Saturday, February 11, 2006

Upcoming Presentations

The handout for my poster presentation at the Texas Music Educators Association annual conference is now online. I'm showing the value of the American Memory Project in their classroom.

Also, the abstract of my presentation at the Lunar and Planetary Science Conference is up. I'll be letting them know about the NACO and SACO projects and that they should talk with their librarians to get subject headings, cross references, classification numbers and name headings correct and more useful to their work.

I'm excited about getting out of the library circle and spreading the message to other communities.

Friday, February 10, 2006

ESBN Identifier

A new identifier for e-resources is the Electronic Standard Book Number ESBN. Not sure if they are related to any standards body or just someone who thinks it is a good idea. I think it is closer to the latter. So it might not last. Still they are free and free things have a chance of becoming a de facto standard. I've put one on Catalogablog.

Free Comic Book Day

Free Comic Book Day is Saturday, May 6. That's only 87 more days.

Wednesday, February 08, 2006

LibLime Newsletter

LibLime has just launched a newsletter. The newsletter will feature updates on Koha ILS, Evergreen ILS, and other open-source projects; sneak peeks at new product releases; tips for making open-source software work in libraries, etc. Folks can sign up for the newsletter online. The first issue has yet to appear, but the topics sound interesting.

Podcasting Librarians

I've just started a Frapper map for podcasting librarians. Anyone have a good picture for the icon?

If you are a podcasting librarian add your location to the map.

Tuesday, February 07, 2006

Citation Metadata

Bruce D'Arcus has begun work on a Citation Oriented Bibliographic Vocabulary.
A vocabulary to describe a general data model for scholarly citations. It covers three primary classes: events, agents, and bibliographic reference types. It is designed to offer a solid general relational model for citation metadata, and also to provide a specific superset of reference types in standard formats like BibTeX, RIS, and Refer/Endnote.
Seen on The FRBR Blog

Serial Title Changes

"My Highly Opinionated Note About ISSN" by Judy C. Holoviak of the American Geophysical Union discusses the problem with the current rules for title change and the resulting change in ISSN and OpenURL problems. It appears in the latest issue of the Geoscience Information Society Newsletter.
You may ask, "Why did our ISSN center feel compelled to change the number that had originally been assigned by them to JGR?" I certainly did. The answer was tied to the fact that AGU changed the cover design when the trim size of AGU journals was increased from roughly 6 x 10 to today's size in order to cut costs. With the additional real estate we decided to add what we thought - and still think - was a design element: the big block letters J G R. We did not change the title of the journal. (We had been sensitized by our colleagues in the library community about the problems created by title changes.) The LoC told us otherwise. Because the design element contains letters and was the largest thing on the cover, they, not AGU, changed the name of the Journal of Geophysical Research to JGR Journal of Geophysical Research and a change in the 'key title' triggered a change in the ISSN.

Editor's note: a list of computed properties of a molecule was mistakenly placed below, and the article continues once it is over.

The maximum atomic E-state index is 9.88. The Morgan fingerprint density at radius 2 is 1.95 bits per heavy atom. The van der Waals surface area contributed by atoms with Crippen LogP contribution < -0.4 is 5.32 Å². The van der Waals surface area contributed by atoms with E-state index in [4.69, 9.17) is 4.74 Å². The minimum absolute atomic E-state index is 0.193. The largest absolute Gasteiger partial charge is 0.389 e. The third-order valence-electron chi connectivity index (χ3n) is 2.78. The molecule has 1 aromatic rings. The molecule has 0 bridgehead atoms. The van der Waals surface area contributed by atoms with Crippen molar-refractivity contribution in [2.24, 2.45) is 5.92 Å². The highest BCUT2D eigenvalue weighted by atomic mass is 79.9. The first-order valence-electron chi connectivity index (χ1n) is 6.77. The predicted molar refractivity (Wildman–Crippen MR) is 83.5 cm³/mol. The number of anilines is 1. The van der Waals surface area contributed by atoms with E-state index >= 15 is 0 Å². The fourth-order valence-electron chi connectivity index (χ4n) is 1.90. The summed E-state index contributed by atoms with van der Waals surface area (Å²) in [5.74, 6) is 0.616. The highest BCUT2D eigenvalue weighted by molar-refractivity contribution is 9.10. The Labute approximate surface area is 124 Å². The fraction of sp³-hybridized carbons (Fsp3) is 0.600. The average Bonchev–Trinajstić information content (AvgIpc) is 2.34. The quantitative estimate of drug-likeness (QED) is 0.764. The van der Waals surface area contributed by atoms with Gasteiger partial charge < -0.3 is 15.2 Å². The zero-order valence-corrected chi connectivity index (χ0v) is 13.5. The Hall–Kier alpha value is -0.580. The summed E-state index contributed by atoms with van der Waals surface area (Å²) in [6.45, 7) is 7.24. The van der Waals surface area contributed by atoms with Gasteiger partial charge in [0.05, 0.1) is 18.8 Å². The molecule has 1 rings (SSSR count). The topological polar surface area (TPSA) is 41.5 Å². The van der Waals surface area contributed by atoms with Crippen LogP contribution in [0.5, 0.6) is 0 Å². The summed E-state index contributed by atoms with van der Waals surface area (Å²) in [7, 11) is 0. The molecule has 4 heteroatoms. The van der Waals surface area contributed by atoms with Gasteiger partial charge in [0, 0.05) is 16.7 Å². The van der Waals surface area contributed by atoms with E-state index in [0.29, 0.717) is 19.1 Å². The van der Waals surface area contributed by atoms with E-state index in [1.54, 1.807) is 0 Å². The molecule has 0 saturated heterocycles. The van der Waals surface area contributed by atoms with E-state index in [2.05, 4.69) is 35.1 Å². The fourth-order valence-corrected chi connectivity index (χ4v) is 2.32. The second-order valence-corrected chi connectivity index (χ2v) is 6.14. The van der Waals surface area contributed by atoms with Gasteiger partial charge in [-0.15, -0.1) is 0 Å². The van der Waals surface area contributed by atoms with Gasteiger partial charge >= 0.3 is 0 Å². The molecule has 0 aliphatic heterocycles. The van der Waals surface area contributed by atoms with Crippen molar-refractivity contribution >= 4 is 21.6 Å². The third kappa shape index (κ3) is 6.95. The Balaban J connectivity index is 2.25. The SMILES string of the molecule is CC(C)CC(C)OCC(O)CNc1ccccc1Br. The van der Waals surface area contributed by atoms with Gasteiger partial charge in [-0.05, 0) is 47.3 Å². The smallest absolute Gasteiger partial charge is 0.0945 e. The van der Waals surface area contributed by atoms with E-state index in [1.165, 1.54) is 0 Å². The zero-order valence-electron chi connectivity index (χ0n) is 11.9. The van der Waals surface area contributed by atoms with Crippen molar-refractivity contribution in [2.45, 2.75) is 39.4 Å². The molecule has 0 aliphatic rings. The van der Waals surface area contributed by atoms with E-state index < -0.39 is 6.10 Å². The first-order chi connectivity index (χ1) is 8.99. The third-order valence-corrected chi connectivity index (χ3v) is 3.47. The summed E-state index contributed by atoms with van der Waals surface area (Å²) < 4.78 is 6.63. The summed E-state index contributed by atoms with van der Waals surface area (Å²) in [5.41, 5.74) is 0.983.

Not yet available on the Web site.

Monday, February 06, 2006


Reclassification of Electronic Product Catalogs: The "Apricot" Approach and Its Evaluation Results by Sven Abels and Axel Hahn appears in the latest Informing Science Journal.
Electronic Product Catalogs (EPCs) are becoming more and more important as businesses interact electronically with one another and with customers. EPCs are the databases in which businesses store information about their products. EPCs allow customers to locate items they wish to purchase and business partners to access a business's offerings. Typically each business's EPC is organized to meet the requirements of one of many competing standards. Problems arise when various business partners use different standards to organize their EPC. Translating a product catalog from one standard to another manually is no easy task, even for a single item, and the typical EPC contains thousands of items. This situation is known as the reclassification problem. The paper describes the problem in greater details and also proposes a solution, which we dub "the Apricot approach".
Deals with product catalogs, but the technique might be wider interrest.

Tag Cloud for Catalogablog

I've added You're It, a blog on tagging to the tag cloud at the bottom of the Web site.